Tumor growth models

Computational models of tumor growth form a contemporary area of study. Diffuse interface models have been recently proposed as a tool with an important significance to cancer modeling. In this project, we considered preconditioners for numerical simulations of diffuse interface tumor growth problems.

Classification of high-dimensional data on graphs

Diffuse interface methods have recently been introduced by Bertozzi et al. for the task of semi-supervised learning in the graph domain. We generalized the previously proposed model by a nonsmooth potential function. Additionally, we showed that the diffuse interface method can be used for the segmentation of data coming from hypergraphs. This project was in collaboration with Martin Stoll and Steffen Klamt.

Two-phase flows

We developed preconditioners for the solution of a fully coupled two-component Cahn-Hilliard Navier-Stokes system. Such a model is used for the numerical simulation of two-phase flows. The figure below illustrates a simulation of a rising bubble.

Abels et al. introduced the diffuse interface model for two-phase flows of two incompressible fluids with different densities. Garcke et al. developed a special time and space discretization scheme for this model, which conserves the energy inequality. Our contribution was the iterative solution of the arising linear systems. This is based on the preconditioning techniques we have developed for the Cahn-Hilliard model (described below) together with the methods that have been developed for the Navier-Stokes equations. This project was in collaboration with Martin Stoll and Christian Kahle.

Phase field solvers

Phase field models are used to solve interfacial problems. The Cahn-Hilliard equation belongs to the class of phase field models. We studied efficient numerical solution techniques for various types of Cahn-Hilliard problems. Originally, the Cahn-Hilliard equation was introduced to model phase separation in two-component alloys. In praxis, often more than two components occur, and the model has been extended to the multi-component case.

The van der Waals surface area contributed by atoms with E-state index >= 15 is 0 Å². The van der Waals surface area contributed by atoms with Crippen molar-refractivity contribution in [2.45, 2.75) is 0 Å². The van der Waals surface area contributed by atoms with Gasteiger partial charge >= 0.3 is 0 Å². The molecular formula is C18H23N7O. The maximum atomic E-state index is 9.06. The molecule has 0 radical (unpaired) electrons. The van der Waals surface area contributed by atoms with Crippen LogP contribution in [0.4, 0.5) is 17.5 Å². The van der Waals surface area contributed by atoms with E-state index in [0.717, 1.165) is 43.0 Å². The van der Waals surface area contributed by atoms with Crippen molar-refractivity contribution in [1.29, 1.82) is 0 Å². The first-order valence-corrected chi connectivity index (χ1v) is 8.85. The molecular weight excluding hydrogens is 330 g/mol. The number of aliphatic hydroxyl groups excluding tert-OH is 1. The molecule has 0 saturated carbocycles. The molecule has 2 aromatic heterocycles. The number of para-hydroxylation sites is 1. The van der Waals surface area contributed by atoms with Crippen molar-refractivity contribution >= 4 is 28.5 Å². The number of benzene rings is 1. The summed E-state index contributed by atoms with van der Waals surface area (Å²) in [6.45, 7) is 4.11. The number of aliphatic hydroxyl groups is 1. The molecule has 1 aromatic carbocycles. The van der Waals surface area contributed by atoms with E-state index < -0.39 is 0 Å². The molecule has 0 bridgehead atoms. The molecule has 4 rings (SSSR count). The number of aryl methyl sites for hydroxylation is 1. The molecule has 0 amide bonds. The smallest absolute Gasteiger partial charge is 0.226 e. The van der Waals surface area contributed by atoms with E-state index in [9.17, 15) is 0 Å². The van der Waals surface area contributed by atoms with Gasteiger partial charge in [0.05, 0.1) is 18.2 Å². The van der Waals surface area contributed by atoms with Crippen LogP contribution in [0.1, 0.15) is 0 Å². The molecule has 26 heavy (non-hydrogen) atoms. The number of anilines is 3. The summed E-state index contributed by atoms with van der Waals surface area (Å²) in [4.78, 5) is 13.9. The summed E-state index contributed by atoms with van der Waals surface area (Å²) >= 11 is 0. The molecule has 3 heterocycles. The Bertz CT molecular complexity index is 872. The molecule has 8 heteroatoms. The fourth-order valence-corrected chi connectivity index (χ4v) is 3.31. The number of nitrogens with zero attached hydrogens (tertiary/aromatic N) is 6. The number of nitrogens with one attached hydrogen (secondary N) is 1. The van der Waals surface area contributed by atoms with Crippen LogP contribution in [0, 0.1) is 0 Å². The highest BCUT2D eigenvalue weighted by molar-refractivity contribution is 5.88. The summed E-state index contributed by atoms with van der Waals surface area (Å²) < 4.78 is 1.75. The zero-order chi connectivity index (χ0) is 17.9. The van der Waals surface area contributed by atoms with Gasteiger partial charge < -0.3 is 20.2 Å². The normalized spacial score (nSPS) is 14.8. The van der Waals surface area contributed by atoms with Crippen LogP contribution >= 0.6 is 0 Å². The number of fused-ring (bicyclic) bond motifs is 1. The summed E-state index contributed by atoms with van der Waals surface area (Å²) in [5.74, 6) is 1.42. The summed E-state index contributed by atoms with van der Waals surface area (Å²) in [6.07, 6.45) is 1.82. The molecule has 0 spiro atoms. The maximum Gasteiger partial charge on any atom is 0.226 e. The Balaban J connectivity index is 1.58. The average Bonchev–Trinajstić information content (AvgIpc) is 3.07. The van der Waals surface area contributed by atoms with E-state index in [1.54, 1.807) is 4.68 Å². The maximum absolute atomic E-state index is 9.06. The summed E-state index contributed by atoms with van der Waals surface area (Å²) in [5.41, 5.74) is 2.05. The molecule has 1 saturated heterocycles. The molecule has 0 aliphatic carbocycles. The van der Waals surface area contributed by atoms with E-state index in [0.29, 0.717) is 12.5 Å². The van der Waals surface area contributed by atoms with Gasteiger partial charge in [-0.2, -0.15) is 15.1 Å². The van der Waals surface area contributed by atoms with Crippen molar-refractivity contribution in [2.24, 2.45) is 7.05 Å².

The underlying energy functional includes a potential for which different types were proposed in the past. We considered smooth and nonsmooth potentials with a focus on the latter. Whereas the use of smooth potentials leads to a system of parabolic PDEs, the nonsmooth ones result in a system of variational inequalities. In order to deal with the variational inequalities, we applied a function space-based algorithm, which combines a Moreau-Yosida regularization technique with a semismooth Newton method. We applied classical finite element methods to discretize the problems in space. The core of our approach was the solution of the arising large and sparse fully discrete systems of linear equations. We developed efficient practical preconditioners for the iterative solution of the linear systems. In particular, our preconditioners are tailored to the Cahn-Hilliard problems. We developed block preconditioners using effective Schur complement approximations.

In combination with an adaptive mesh refinement approach, we were able to perform three-dimensional experiments in an efficient way. This project was in collaboration with Martin Stoll and partly with Peter Benner.

Image inpainting

Modified versions of the Cahn-Hilliard equation can be used for the solution of problems in image inpainting. Inpainting is the art of modifying parts of an image such that the resulting changes are not easily detectable by an ordinary observer. Applications include the restoration of damaged paintings and photographs, the replacement of selected objects, or the reduction of artifacts in medical images.

Cahn-Hilliard inpainting was proposed by Bertozzi et al. and is based on the two-component Cahn-Hilliard equation equipped with a smooth potential. We extended this approach in two ways: First, we applied a nonsmooth potential, which results in the solution of variational inequalities. The numerical results showed an increase of the color intensity when the nonsmooth potential is used. Second, we generalized the black-and-white Cahn-Hilliard inpainting model to gray value images. This new model is based on the multi-component Cahn-Hilliard equation. We studied efficient numerical solution techniques for the scalar and in particular for the vector-valued modified Cahn-Hilliard equation using the techniques developed in the above project. An important difference to the above project is that the modified Cahn-Hillard equation as a whole is not given by a gradient flow. Especially, the model arised as a superposition of two gradient flows. We applied the convexity splitting technique, which yields under the right conditions an unconditional gradient stable time-discrete scheme. Again, the core of our approach was the development of efficient practical preconditioners for the iterative solution of the large and sparse linear systems that arise from classical finite element methods. This project was in collaboration with Martin Stoll as well as partly with David Kay and Andy Wathen.